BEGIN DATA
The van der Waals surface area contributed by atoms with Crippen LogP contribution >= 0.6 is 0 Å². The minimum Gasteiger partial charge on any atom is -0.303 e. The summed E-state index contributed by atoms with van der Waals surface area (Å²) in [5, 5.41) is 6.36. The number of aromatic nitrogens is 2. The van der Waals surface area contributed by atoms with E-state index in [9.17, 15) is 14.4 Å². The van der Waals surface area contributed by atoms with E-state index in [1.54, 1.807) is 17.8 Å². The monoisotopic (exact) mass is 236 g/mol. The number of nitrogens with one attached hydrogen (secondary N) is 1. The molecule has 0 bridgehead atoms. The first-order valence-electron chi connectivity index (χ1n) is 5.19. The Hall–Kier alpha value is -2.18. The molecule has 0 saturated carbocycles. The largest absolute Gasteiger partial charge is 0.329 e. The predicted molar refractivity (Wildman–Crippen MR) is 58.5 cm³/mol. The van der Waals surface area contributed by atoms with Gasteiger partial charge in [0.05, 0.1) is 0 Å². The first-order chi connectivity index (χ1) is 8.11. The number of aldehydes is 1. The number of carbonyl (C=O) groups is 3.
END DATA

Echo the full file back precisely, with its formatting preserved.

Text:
The van der Waals surface area contributed by atoms with Crippen LogP contribution >= 0.6 is 0 Å². The minimum Gasteiger partial charge on any atom is -0.303 e. The summed E-state index contributed by atoms with van der Waals surface area (Å²) in [5, 5.41) is 6.36. The number of aromatic nitrogens is 2. The van der Waals surface area contributed by atoms with E-state index in [9.17, 15) is 14.4 Å². The van der Waals surface area contributed by atoms with E-state index in [1.54, 1.807) is 17.8 Å². The monoisotopic (exact) mass is 236 g/mol. The number of nitrogens with one attached hydrogen (secondary N) is 1. The molecule has 0 bridgehead atoms. The first-order valence-electron chi connectivity index (χ1n) is 5.19. The Hall–Kier alpha value is -2.18. The molecule has 0 saturated carbocycles. The largest absolute Gasteiger partial charge is 0.329 e. The predicted molar refractivity (Wildman–Crippen MR) is 58.5 cm³/mol. The van der Waals surface area contributed by atoms with Gasteiger partial charge in [0.05, 0.1) is 0 Å². The first-order chi connectivity index (χ1) is 8.11. The number of aldehydes is 1. The number of carbonyl (C=O) groups is 3.